What Makes Finals Different from Games in the Home and Away Season?

This week we’ll be entering what promises to be one of the most closely-contested Finals series in recent years. If you believe the bookmakers’ assessments, each of the top four teams have at least a 15% chance of snaring the Flag, and Adelaide and West Coast both have chances of around half that.

What effects do the heightened consequences of victory and defeat have on the way that Finals are played, and how do these show up in the scoring and the results?

In today’s piece we’ll be drawing comparisons between Finals and regular home and away season games across the entirety of VFL/AFL history. 

Because relatively few Finals are played each season, to make the comparisons more meaningful in a statistical sense we’ll group seasons into eras – six of them, each including between 15 and 25 individual seasons. Using these groupings, as shown in the table, we end up with at least 75 Finals in every era, which should be enough to provide some reliability to our analyses.

Victory Margins, Scoring and Accuracy

Finals tend to pit more evenly-matched teams against one another, so it’s not entirely surprising to find that, across history, victory margins have tended to be larger in home and away games than in Finals from the same era.

In the modern era, which we’ve defined as the period since 2000, the average victory margin in Finals has been about 2.5 points lower than in home and away season games (33.4 v 36.0 points).

What’s also apparent from this chart is the overall reduction in the size of a typical victory in the 2000-2015 period compared to 1980-1999, both in Finals and in home and away season games. A typical victory margin in home and away game in the 1980-1999 era was 37.5 points, and a win in a Final 36.8 points.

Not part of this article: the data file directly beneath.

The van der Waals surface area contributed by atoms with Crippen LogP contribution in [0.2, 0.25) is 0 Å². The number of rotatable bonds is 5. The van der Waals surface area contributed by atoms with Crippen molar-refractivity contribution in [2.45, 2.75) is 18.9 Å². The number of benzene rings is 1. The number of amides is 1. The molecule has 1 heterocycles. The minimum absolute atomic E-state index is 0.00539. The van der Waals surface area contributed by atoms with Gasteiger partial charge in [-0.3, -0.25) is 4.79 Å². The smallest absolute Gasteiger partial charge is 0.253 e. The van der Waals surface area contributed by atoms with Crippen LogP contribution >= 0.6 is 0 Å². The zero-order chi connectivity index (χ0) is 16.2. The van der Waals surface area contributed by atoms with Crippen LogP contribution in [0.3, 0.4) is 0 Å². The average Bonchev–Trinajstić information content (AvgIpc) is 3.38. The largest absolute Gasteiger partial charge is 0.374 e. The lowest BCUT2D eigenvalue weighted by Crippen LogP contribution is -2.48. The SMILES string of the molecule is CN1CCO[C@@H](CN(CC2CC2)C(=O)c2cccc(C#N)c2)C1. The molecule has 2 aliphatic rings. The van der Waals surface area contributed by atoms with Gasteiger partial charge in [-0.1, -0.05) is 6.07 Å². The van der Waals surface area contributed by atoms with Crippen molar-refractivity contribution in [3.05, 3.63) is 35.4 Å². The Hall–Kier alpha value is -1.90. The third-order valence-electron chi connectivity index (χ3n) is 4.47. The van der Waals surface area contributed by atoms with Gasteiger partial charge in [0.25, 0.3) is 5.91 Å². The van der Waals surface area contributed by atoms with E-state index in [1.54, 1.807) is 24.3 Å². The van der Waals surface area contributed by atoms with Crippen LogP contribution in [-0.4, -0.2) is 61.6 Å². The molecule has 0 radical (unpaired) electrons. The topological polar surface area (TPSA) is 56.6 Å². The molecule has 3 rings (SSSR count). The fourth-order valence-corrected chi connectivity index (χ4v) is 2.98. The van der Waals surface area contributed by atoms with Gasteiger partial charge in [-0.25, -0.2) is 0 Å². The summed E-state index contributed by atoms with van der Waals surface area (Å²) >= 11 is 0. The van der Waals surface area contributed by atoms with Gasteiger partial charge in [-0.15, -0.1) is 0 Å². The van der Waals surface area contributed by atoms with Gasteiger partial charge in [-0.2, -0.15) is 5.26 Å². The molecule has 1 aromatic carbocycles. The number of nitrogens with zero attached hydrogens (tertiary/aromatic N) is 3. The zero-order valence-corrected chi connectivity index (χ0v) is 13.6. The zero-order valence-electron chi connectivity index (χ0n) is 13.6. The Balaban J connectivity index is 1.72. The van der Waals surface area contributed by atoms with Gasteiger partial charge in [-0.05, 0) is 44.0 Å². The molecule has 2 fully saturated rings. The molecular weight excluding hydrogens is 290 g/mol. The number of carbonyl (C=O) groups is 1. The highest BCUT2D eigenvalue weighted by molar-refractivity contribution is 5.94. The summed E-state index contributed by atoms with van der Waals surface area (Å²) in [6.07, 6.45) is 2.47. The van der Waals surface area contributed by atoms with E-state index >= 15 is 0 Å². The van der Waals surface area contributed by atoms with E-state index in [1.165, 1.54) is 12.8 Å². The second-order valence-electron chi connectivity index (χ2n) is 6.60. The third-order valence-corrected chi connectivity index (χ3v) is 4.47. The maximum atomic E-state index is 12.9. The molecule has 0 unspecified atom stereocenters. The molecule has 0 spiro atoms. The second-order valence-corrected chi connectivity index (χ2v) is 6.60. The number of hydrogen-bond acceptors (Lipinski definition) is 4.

The reduction in the average victory margin has come with a similar reduction in the prevalence of “blowout” victories, defined here as wins by more than 10 goals.

In the 2000-2015 era only about 19% of all home and away games and 15% of Finals have been a blowout under this definition. That’s down from 19% and 21% respectively in the 1980-1999 era. Earlier eras, in which scoring generally was lower, saw very few victory margins of over 10 goals.

Smaller victory margins and generally fewer blowouts in Finals compared to home and away games have come with less total scoring in Finals, too.

Whilst this has been true in every era, the gap has been largest in the most recent era where Finals have, on average, produced about 2 goals fewer than a typical home and away season game (175 vs 187 points). In the previous two eras, by comparison, the gaps were only about 3 points in 1980-1999 (196.1 vs 199.4) and less than half a point in 1960-1979 (175.3 vs 175.6).

Some of that larger difference for the most recent era can be attributed to the smaller number of scoring shots that have been generated in Finals (48.7 v 50.9), but some of it also comes down to the fact that teams have been generally less accurate in converting those scoring shots into goals in Finals than they have been in home and away games (51.9% v 53.6%).

This reduction in accuracy could plausibly be the result of the pressure of Finals football affecting teams’ accuracy for even relatively simple set-shots, but it might also stem from an increase in the average difficulty of shots created in Finals compared to those created in home and away games. Put simply, you’re probably less likely to have a shot from 25m out straight in front in a Preliminary Final in September than you are in a Round 1 game in March.

Previous analyses have shown that teams with strong offences facing teams with weak defences will tend to generate better quality scoring opportunities and hence will be more accurate. The fact that we’ll see more games with this sort of mismatched offensive and defensive strengths during the home and away season than we will during the Finals might be what ramps up the average difficulty of shots in this latter part of the season and drags down accuracy.

One way of attempting to control for the overall greater variability in opposing teams’ abilities in the home and away season is to look only at home and away season games played between teams that subsequently made the Finals.

If we do that we find that there is only a fractional reduction in the size of the gap between accuracy in Finals and accuracy in the home and away season in the modern era. In games pitting finalist v finalist in the home and away seasons of 2000 to 2015, the average accuracy was 53.4%, which is only 0.1% lower than the accuracy for all home and away games during that period.